The cost of lower emissions fuels is just one factor bringing into question the capacity of the national electricity industry to innovate and with it the willingness of the Australian consumer to pay. As John Pierce, the chairman of the Australian Energy Market Commission (AEMC) reported recently:
The industry now faces greater challenges and uncertainties than at any time since the NEM started [December 1998]. Government environmental policies, a fall in demand growth, significant rises in retail prices and higher cost of capital since the GFC have changed the landscape of the energy industry in recent years and made forecasting the future more difficult for customers and investors. (7)
And while much of the political and public focus has been on the carbon tax, solar subsidies and upgrades to electricity poles and wires, lurking in the background is the real sleeper the sudden shock potentially to be caused by gas market turbulence in NSW and Queensland. The Australian Energy Regulator provides a cautionary observation in its annual overview:
Gas production in eastern Australia is forecast to treble over the next three to five years to satisfy a rapid expansion in LNG export demand. While Queensland’s LNG proponents each have dedicated gas reserves and pipeline infrastructure, difficulties in developing some gas fields are requiring them to source additional supplies from elsewhere. By doing so, they have reduced reserves that would otherwise have been available to the domestic market, leaving few producers in a position to sell gas under medium to longer term contracts.(8)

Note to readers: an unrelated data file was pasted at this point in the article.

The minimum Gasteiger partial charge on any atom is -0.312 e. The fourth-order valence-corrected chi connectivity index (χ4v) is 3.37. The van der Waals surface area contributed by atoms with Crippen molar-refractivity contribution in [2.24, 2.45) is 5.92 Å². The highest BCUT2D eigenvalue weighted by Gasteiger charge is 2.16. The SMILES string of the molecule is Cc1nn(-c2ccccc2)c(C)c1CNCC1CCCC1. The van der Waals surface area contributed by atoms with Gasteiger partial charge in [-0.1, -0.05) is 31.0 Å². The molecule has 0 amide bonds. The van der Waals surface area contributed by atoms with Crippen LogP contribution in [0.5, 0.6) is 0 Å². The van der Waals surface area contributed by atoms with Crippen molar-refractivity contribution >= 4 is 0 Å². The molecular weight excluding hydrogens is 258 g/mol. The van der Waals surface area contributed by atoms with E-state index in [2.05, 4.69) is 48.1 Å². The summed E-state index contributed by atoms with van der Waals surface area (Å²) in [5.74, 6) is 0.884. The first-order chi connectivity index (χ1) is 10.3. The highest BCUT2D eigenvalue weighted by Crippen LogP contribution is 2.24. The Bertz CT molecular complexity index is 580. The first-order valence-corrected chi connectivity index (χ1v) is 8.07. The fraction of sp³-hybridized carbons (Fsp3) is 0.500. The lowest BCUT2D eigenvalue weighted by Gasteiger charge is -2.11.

The Abbot Federal Government has initiated a national energy white paper process due for completion by September 2014 and closer to home the Queensland Government is preparing a 30 year strategy for its electricity industry. The Australian energy sector context is dynamic and unpredictable providing good reason to focus on the innovation necessary to bolster its resilience at all levels from national to local.
Premier Campbell Newman correctly insists that resilience is included as a core performance factor in framing Queensland’s energy future. He knows the concept is crucial to the sustainability of any number of complex systems including our national energy market.
In a series of posts over the next few weeks I will explore the utility of resilience theory in advising energy policy and systems.
1. Annabel Hepworth, “Solar plans burning hole in family finances,” The Weekend Australian (14-15 December 2013) p 8.
2. See Australian Energy Regulator “State of the energy market review 2013” (December 2013) http://www.aer.gov.au/sites/default/files/746_SOEM_Chapters_Singles_3.pdf
3. Australian Energy Market Commission 13 December 2013 2013 Residential Electricity Price Trends Final Report see also Information Sheet at http://www.aemc.gov.au/market-reviews/completed/retail-electricity-price-trends-2013.html
4. AER “State of the energy market” 2013 p 4.
5. Media Release 11 December 2013, Hon Mark McArdle Minister for Energy and Water. See http://statements.qld.gov.au/
7. Australian Energy Market Commission (Oct 2013) Strategic Priorities for Energy Market Development 2013 p 2. http://www.aemc.gov.au/Market-Reviews/Completed/strategic-priorities-for-energy-market-development-20123.html
8. AER “State of the energy market” 2013 p 10.